Comic book fans won’t want to miss I am not Starfire, the new graphic novel by Eisner Prize-winning author Mariko Tamaki (Harley Quinn: Broken Glass). The story follows Mandy, the strange daughter of the superhero Starfire, who unfortunately did not inherit any of her mother’s powers or beauty. A school project pairs Mandy with the alluring Claire, and sparks begin to spring. Unfortunately, Starfire disappears and Mandy must choose between safety and a chance to save her mother. I am not Starfire deals with the themes of self-loathing, parental domination, teenage awkwardness, and general insecurity that many gay readers will relate to. We recommend it as a funny, queer coming-of-age tale; one that asks deeper questions about how a world of superpowers affects those of us who don’t.

In bookstores now.

The Retro: Transformers 35th Anniversary Edition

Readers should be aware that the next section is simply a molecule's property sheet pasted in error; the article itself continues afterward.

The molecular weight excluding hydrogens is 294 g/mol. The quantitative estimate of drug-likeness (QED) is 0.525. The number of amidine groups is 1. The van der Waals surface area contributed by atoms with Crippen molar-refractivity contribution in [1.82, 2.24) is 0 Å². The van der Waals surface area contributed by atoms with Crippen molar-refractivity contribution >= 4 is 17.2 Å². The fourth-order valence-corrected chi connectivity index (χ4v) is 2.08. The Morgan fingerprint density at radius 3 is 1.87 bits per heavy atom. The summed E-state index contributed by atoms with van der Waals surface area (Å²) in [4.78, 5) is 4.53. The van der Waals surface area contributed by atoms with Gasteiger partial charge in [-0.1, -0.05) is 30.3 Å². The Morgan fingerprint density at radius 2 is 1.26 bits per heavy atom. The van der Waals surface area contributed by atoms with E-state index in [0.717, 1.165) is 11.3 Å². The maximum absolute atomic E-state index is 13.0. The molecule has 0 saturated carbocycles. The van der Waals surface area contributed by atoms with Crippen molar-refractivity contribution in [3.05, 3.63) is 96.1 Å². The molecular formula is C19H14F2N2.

Speaking of geekdom, Shout! Factory once again goes above and beyond with this 4K restoration of the cult 1980s animated film, based on the popular toy line. Readers of a certain age will no doubt remember the surreal, sci-fi strangeness of Transformers: the movie… Not to mention the trauma of seeing their beloved characters killed in extraordinary ways. This new Blu-Ray and Ultra HD treatment of the film also features plenty of documentaries that provide a bit of context for the film’s weirdness and enduring legacy. Cast members Susan Blu and Gregg Berger recall the film’s recording sessions, including anecdotes about stars Orson Welles, Leonard Nimoy and Eric Idle, while composers Stan Bush and Vince Dicola pounce on the tape distinctive synthesized original from the film. Things start to make more sense when director Neslon Shin reveals that parent company Hasbro’s mandates, unique music, and distinctive style forced him to approach the film as a surreal art film … which seems right. . The new set also includes a steel case, deleted scenes, storyboards and more, making this new edition an absolute must-have for Transformers hardcore fans and moviegoers. Given the number of gay boys we know are obsessed with 80s nostalgia and perhaps still play with their Transformers toys every now and then, we can’t wait to see this new edition on more than a few Blu-Ray shelves.